Tire manufacturer Michelin this week held its almost annual international forum on sustainable mobility in Rio de Janeiro. The event, called the Challenge Bibendum, offered a busy schedule of round-table discussions, debates and demonstrations�but ultimately the tire company is interested in what happens when the rubber hits the road.
Calculating the costs and the payback for a more expensive tire is also tricky.
The sustainability question is a major issue for Michelin and other tire makers. The number of cars in the world is expected to grow from 900 million today to 1.5 billion or more by 2030, according to Michelin research and development chief Terry Gettys. As a result the company has set the goal of reducing the mass of tires by 50 percent by that time. In this way, the carbon footprint of tires will not grow along with the number of vehicles on global roads. But how do you reduce the mass without sacrificing safety, durability or ride quality?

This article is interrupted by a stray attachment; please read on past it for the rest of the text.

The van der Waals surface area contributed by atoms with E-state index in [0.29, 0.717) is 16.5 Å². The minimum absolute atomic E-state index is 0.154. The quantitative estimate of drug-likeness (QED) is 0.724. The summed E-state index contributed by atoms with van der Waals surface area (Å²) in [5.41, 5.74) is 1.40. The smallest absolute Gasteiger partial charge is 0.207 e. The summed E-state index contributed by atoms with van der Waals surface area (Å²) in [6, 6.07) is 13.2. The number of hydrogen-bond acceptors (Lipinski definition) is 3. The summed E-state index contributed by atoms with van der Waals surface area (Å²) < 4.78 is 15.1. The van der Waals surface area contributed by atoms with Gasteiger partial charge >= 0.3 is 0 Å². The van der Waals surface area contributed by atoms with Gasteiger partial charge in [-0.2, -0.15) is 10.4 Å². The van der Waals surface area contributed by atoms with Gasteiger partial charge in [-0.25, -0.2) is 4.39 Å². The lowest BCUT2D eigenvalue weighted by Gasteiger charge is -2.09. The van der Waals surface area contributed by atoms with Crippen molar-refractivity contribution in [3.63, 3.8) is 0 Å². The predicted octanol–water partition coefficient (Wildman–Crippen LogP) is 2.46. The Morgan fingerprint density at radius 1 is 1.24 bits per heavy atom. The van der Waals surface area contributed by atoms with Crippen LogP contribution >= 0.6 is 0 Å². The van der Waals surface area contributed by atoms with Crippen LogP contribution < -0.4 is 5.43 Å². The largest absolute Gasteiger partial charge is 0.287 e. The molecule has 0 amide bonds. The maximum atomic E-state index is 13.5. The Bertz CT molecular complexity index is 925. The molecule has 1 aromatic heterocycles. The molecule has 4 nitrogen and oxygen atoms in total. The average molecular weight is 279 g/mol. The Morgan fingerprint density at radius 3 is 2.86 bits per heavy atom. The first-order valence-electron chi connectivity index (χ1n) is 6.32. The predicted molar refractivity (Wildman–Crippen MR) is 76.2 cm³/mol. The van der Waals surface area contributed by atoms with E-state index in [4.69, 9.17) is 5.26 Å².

One way is to change the overall shape of tires by making them exceptionally tall and narrow, or fat and short. In Rio, Michelin showed prototypes of two such odd-looking tires, which may be off into the future�if consumers would ever accept such a novel approach.